Online rental applications form PDF

8 Replies

So I decided to use NTNonline as my tenant screener. They check credit, criminal, eviction, employment, and residential history. They also make phone calls to verify the information!! The only problem is that they require me to send PDF applications from tenants to them. They also charge $50 per application, which is fine.

I really don't want to have tenants fill out paper applications and then scan/email or fax it to me. It's soooo 1995. I'd much rather send the tenant a link to a "tenant application webpage". There, the applicant could fill out all the necessary info including:

  • Name(s)
  • Social Security Number
  • Driver's License Number
  • Residential History
  • Criminal History
  • Employment History

And then, at the very bottom of the form, there would be a credit card checkout form to pay the $50 fee. 

And then... the webpage emails me a PDF of all this information, which I would send to NTNonline for screening. 

I have already seen tenant screening sites like, ***********, and mysmartmove. They simply won't work for me (various reasons for each website).

So, does anyone know a good way to make a webpage form like this that charges credit cards and creates a PDF?

I have used Resident Research in the past and they work great.  For a one time fee, (mine was $100), they create a webpage for the application that has everything on it you want asked, it allows the renter to upload a copy of their state issued ID or DL, copies of their paycheck stubs, etc.  Resident Research will then complete the background check for you.  They run the credit, the criminal, and call the employers. You can check the status online by logging in or they email when complete.  It works great!

Check out:

Good luck!


So I think I have found a solution (unless I go with thanks @Michael Dowd !)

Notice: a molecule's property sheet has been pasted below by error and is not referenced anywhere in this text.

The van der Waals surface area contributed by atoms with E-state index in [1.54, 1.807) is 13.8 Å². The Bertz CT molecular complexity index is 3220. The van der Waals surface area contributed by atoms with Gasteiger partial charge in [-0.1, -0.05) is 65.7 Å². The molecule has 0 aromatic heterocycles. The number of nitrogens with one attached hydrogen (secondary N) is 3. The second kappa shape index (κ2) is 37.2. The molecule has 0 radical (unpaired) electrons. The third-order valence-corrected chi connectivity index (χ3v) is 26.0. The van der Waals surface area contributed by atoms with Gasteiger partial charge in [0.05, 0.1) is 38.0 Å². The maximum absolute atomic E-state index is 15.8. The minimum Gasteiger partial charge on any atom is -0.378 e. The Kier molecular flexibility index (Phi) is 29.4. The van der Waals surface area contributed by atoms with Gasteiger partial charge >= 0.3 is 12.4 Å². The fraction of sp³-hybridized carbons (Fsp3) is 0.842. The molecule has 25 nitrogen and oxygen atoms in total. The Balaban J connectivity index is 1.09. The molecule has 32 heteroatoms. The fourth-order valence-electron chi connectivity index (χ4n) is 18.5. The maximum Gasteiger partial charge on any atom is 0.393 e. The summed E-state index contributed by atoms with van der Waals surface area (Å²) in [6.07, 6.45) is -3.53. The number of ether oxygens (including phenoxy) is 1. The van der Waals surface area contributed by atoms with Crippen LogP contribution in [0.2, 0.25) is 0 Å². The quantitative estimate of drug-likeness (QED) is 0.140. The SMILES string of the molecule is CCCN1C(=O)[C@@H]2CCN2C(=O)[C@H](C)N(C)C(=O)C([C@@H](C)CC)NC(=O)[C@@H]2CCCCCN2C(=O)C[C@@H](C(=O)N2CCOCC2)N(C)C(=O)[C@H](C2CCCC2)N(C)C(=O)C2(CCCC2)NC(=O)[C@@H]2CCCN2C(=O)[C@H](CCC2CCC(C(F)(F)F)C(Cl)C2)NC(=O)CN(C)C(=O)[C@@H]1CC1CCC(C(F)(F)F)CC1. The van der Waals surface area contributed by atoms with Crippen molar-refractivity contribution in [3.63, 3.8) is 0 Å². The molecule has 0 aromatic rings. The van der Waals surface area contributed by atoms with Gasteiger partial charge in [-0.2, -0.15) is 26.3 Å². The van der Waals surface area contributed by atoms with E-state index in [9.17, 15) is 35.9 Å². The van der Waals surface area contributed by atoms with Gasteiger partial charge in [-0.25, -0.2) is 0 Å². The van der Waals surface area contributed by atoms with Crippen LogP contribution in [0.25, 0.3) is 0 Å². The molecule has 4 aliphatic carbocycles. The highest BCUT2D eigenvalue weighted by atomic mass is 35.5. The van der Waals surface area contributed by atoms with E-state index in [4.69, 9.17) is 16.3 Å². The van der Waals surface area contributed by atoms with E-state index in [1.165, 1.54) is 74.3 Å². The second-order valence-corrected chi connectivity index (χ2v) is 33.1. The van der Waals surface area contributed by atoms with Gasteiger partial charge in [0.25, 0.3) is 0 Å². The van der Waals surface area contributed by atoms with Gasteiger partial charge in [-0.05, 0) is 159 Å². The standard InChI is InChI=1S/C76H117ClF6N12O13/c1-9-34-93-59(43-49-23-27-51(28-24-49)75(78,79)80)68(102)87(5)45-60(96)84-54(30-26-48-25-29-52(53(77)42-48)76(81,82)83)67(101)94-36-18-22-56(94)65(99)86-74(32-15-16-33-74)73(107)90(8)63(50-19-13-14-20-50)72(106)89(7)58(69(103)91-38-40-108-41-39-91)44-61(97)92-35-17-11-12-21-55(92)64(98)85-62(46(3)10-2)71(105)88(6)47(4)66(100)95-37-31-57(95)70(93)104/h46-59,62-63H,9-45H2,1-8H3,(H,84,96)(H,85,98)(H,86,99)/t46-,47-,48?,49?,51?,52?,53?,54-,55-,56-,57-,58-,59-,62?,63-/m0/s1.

I need to automate the process where the tenant fills out an application and a PDF is generated and a $50 fee is paid:

I'll make a low-cost wordpress site (about $50 per year) that has two pages:

Homepage: rental ad for the property. Lists the features, rental cost, pictures, etc. At the bottom of the page, there will be a big blue button that says "APPLY NOW", which takes them to the application page.

Application page: This is where the tenant can enter his/her name, address, SSN, residential history, employment history, etc. They can upload copies of their driver's license and paystubs. At the bottom is a button that says "SUBMIT - $50", which takes them to my Intuit Payment Network checkout screen. The data from the form is sent to GravityPDF, which is a Wordpress plug-in that generates PDFs. The PDF is emailed to me and the tenant.

Intuit Payment Network checkout screen: Simply checkout screen that charges $50, paid by credit, debit, or bank ACH transfer.

Once I get the $50 payment, I send off the PDF to, and they give me a report within 48 hours.

If you're curious about GravityPDF, you can try their demo here:

@Matthew Trotter , the cost depends on what all you want them to do for you.  For us, it was about $30/applicant to do the checks.  Very easy to integrate into our site when needed.  They made several changes to the app page based on our feedback.

@Matthew Trotter

Any update on how your tenant application workflow turned out?  

I've been looking into automating the tenant application process using an interactive pdf app, and I haven't found a simple solution.  I just started building a WordPress page for my company (I'll have to try out the GravityPDF plug-in you mentioned), integrating pdf forms would be a big help.  

I know this post is rather old, but in case you went ahead with your plan to have a PDF of the application emailed to you, I would be very careful. That PDF would contain everything needed to steal someone's identity. Email is not secure, which means that it could be intercepted.

Additionally, you are gathering the information from a Wordpress website. If the form isn't encrypted, it also is easily intercepted (though it will be open once it gets to the email stage regardless, unless you use encrypted email). Plus, unless you are diligent about updating Wordpress, it will be easy to hack as flaws are exposed (which is what the updates fix). You see this happen a lot with spam hitting Wordpress websites.

I am not a lawyer, but I would be very careful about going this route.

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